Feb. 22, 2017
Second Letter to the Prime Minister
When you speak, I hear care in your words. We crossed party lines to back the heart you expressed for this country and were moved by your promise to repair the damage of the former government. But care is not enough for any of us any more. If we are to be sustainable, we must act to protect what’s left in the shared economical and environmental networks of the future. We live a few degrees from ecological and political upheaval. What I want to know is: will you use your heart to legally protect what still lies in the public realm? are you brave enough to put your environmental love into policy? are you willing to be uncool to critique what’s popular because it’s immoral? There is a significant gap between the vision in the pages of the Comprehensive Economic and Trade Agreement and the local, green hope growing in European and Canadian communities. Please see past my direct tone to the care that drives these words. I write from grief and within the mix of 3.5 million Europeans and 40+ Canadian municipalities who’ve said no to the CETA. We have been speaking on behalf of children – those who will inherit a society restructured and restricted by the international powers of the CETA. We don’t care whether or not this is the popular viewpoint. We care about the stability of this beautiful green-blue planet.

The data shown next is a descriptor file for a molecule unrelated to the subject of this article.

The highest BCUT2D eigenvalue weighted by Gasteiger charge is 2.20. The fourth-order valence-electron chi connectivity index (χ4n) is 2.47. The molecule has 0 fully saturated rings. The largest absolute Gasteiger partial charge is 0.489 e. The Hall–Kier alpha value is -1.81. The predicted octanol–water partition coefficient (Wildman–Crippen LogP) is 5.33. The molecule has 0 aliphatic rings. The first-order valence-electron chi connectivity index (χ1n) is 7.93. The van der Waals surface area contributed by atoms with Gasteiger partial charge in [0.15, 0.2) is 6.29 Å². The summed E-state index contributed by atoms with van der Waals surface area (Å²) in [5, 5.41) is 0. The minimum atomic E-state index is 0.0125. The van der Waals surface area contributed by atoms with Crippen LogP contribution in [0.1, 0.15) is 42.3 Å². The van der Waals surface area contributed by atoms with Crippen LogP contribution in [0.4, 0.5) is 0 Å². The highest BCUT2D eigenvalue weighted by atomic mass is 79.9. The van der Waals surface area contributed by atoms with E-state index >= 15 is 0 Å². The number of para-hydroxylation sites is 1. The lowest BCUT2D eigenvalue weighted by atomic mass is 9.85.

Your values are different from those of the Harper government, but why is your economic blueprint the same? With the CETA, the former government reconfigured the role of governance chapter by chapter. They renegotiated the terms of management for the public service, municipalities, health care and education, crown corporations and more; these precious jewels of community were redirected to the flow of corporate management in perpetuity. The Harper comprehensive design was maintained but with one change – your government made the court for corporations public. Under your Investment Court System, real judges will now jury corporate complaints against our regulations, traditions and laws. I’m relieved that this role will be removed from the rotation of corporate lawyers who decide cases under NAFTA. But in effect, corporations will still sue us for our regulations but now we’ll now be able to watch. The Investment Court System sanctions, across the North American and European continents, a shocking interpretation of the judiciary. This is a legal manifestation of the same unchecked hunger that is putting the earth in peril and sets the wrong tone for the upper houses of the whole first world. The Investment Court System disarms national courts; this while the alarms sound through floods, drought, social unrest.